What We've Learned From Half A Year Of Working From Home

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Posted by Philip Hesketh, Head of Channels EMEA

September 29, 2020

If you are in sales or business development like me, then working from home is really nothing new. I've been doing it for most of my career.

Happy man sitting on couch phoning and using laptop at home in the living room

I recently joined Tango Networks, and instead of what I have always had, a desk phone and mobile with two separate numbers, they simply provided me with a SIM card to slot into my mobile phone.  

Immediately this provided me with both a mobile number and a landline extension on my mobile phone ... no need for a big lump of plastic on my desk. I just use my mobile. What’s more, no need to expense any usage, and my personal surfing remains discrete from work activity! ( just as well!) 

But if you are part of the vast majority of workers who began teleworking for the first time, we are quickly nearing the half-year mark of the "new normal.”

A number of employees have embraced the change with creativity, configuring home offices and remote working environments that blend their workstyles and lifestyles, as the BBC found in its exploration of the new “DIY Office.”

Many companies have learned that business can proceed without disruption even if employees are working from their spare bedrooms.

A host of employers are making plans for teleworking to be the norm for at least part of the time for their employees.

Earlier this month, I read that The Telegraph highlighted a new study that concludes we’re witnessing “possibly the biggest long-term shift in working patterns directly attributable” to a crisis.

The Shift

The Chartered Institute of Personnel and Development (CIPD) survey of more than 1,000 employers found many were planning additional measures or investments to enable more home-working in the future. 

The CIPD study reported that regular working from home is expected to nearly double to 37 percent from pandemic figures. And employers expect full-time stay-at-home workers to leap from 9 percent to 22 percent post-crisis. 

Additionally, the number of employers expecting more than half their workforces to work regularly from home has shot from 15 percent pre-crisis to 40 percent post-crisis.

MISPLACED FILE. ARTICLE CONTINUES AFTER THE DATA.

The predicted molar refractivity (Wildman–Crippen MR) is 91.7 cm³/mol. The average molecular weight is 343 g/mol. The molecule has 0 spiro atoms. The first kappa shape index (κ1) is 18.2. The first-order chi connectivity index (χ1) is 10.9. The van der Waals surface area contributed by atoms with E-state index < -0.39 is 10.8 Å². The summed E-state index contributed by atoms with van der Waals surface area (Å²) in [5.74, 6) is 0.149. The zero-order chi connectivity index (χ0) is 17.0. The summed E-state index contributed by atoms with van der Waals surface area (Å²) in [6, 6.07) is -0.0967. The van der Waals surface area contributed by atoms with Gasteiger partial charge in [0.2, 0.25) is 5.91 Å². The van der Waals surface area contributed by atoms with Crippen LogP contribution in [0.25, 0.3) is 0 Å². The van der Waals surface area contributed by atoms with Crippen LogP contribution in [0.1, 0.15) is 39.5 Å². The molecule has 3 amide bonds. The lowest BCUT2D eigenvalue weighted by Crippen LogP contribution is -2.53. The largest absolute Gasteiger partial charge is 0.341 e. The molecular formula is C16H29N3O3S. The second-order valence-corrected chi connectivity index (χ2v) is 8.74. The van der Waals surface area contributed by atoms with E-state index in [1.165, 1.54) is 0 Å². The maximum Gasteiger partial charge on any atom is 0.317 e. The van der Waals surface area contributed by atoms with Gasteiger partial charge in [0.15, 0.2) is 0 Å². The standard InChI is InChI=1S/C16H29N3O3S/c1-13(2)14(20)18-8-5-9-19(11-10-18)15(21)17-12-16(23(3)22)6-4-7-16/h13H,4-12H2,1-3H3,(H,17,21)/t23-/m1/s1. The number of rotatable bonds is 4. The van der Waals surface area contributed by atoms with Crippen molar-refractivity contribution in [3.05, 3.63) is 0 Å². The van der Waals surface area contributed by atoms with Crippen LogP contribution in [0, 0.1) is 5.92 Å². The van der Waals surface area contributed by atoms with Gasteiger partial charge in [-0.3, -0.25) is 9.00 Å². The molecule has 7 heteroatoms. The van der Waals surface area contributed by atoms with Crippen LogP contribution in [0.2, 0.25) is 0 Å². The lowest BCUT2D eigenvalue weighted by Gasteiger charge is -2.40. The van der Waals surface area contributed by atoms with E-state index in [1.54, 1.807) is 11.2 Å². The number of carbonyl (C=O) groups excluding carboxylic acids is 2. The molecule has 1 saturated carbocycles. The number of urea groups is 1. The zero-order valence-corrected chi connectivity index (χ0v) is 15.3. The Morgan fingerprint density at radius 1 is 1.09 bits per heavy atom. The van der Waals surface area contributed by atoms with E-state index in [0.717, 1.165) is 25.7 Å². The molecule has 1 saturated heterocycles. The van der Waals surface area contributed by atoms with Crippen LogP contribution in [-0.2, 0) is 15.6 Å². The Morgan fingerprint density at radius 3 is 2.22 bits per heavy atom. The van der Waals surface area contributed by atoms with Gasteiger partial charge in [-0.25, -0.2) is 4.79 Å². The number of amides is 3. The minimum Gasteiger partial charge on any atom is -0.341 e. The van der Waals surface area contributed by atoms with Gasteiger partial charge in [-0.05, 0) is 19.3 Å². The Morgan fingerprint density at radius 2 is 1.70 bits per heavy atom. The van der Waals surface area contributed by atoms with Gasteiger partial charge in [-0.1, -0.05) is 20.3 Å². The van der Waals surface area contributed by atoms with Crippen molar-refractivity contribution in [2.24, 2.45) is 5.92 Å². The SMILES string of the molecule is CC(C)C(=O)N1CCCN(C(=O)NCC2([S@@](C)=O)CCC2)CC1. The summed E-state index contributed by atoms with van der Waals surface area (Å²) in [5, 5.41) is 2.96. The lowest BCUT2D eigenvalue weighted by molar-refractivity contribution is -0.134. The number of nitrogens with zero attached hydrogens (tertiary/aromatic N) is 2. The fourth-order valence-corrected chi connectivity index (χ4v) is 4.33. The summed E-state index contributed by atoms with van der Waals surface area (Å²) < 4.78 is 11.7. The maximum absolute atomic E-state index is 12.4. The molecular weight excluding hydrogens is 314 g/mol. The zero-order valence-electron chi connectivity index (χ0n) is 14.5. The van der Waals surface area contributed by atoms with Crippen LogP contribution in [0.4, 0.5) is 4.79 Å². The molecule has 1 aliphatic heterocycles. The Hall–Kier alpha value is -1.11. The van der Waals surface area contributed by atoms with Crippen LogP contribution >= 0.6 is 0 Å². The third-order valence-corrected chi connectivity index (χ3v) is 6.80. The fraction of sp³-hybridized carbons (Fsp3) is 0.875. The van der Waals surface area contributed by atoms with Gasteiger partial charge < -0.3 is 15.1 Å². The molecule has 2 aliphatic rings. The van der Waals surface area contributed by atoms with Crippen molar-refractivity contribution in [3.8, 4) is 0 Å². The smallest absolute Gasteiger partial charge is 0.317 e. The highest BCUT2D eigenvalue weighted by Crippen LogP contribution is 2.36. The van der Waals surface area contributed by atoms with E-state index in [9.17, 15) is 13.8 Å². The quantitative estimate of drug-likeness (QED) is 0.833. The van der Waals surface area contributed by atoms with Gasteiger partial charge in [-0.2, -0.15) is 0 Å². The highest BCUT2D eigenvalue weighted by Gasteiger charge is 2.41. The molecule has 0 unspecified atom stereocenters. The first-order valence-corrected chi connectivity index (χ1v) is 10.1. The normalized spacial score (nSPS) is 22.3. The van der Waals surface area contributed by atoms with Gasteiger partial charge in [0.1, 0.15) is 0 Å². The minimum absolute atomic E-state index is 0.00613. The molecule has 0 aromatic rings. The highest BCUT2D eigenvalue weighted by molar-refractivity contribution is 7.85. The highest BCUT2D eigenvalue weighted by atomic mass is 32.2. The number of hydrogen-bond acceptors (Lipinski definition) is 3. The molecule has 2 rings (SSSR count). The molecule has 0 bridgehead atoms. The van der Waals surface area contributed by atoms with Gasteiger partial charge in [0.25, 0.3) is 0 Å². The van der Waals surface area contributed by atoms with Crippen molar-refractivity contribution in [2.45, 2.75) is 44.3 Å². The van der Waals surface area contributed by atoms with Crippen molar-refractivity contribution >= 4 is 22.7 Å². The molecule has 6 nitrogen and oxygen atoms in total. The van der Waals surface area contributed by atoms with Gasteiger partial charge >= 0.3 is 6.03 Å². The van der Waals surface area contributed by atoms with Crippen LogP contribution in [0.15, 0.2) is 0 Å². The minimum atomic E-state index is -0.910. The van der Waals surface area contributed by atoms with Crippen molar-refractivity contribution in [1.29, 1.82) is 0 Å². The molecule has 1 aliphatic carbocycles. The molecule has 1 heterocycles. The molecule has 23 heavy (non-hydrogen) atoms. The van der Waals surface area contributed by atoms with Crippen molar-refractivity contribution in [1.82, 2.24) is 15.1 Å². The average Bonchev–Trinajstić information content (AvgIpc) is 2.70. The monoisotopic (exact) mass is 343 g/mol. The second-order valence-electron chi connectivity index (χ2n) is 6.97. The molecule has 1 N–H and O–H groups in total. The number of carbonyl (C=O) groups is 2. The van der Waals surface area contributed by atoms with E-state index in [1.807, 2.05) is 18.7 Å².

Fifty-nine percent of the employers indicated they plan to invest in new and updated technology to support remote working.

Still, a lot of us thought this crisis would be a short-term problem and planned accordingly, Christian Brady, partner at IT services provider Netcompany, said in ITProPortal.

Therefore, short-term decisions were made. But as the “new normal” evolves and many remote working and virtual teams become permanent, it’s vital that organisations review their remote working models and strategies to ensure that corporate control over communications and IT tools remains a top priority, Brady indicated. 

Organisations need to think more about connecting the office with those still working at home through the right technology, he said, adding that single-solution communication implementation is essential as well as more cost-effective.

The Mobile Phone Factor

Chief among the technology concerns in the new world of home working has been how to use business-quality communications whilst working remotely.

As a result, mobile phones have become essential tools for large numbers of these workers.

The goal for many companies is to use the Unified Communications platforms that have been deployed in recent years and extend them to mobile devices, to create Mobile Unified Communications (Mobile UC).

In the past I’ve used a vendor-provided phone app to make my business calls, which I always found clunky, and with spotty quality since it relied on a data connection.  I noted some recent research from Nemertes Research.

The research firm surveyed 525 organizations and found that 94% of users refuse to use the official Mobile UC apps designated by their IT teams for making phone calls. 

Like me, they strongly prefer to use the native dialer and native phone interface for making calls.  It’s the user experience that matters a lot. They found the Mobile UC apps are hard to use and deliver low call quality.

I’ve been there, where my colleagues are using their personal phones, with differing identities, with a risk that clients and partner call you on a private number.

Standard business communications practices like transferring calls or conferencing or short-code in-office dialing are impractical if not impossible in such a scenario.

What I have benefited from over the time I have spent working with Tango Networks is the simplicity of the setup, the natural way to use a phone wherever I am, with my business identity and usage kept entirely separate even on the same device.  

If you’d like to learn more about how our service can benefit your business then give me a call - mobile-first of course! +44 7458 650455.

Tagged : mobile UC, fixed mobile convergence, remote workers, telecommuting, teleworker, teleworking

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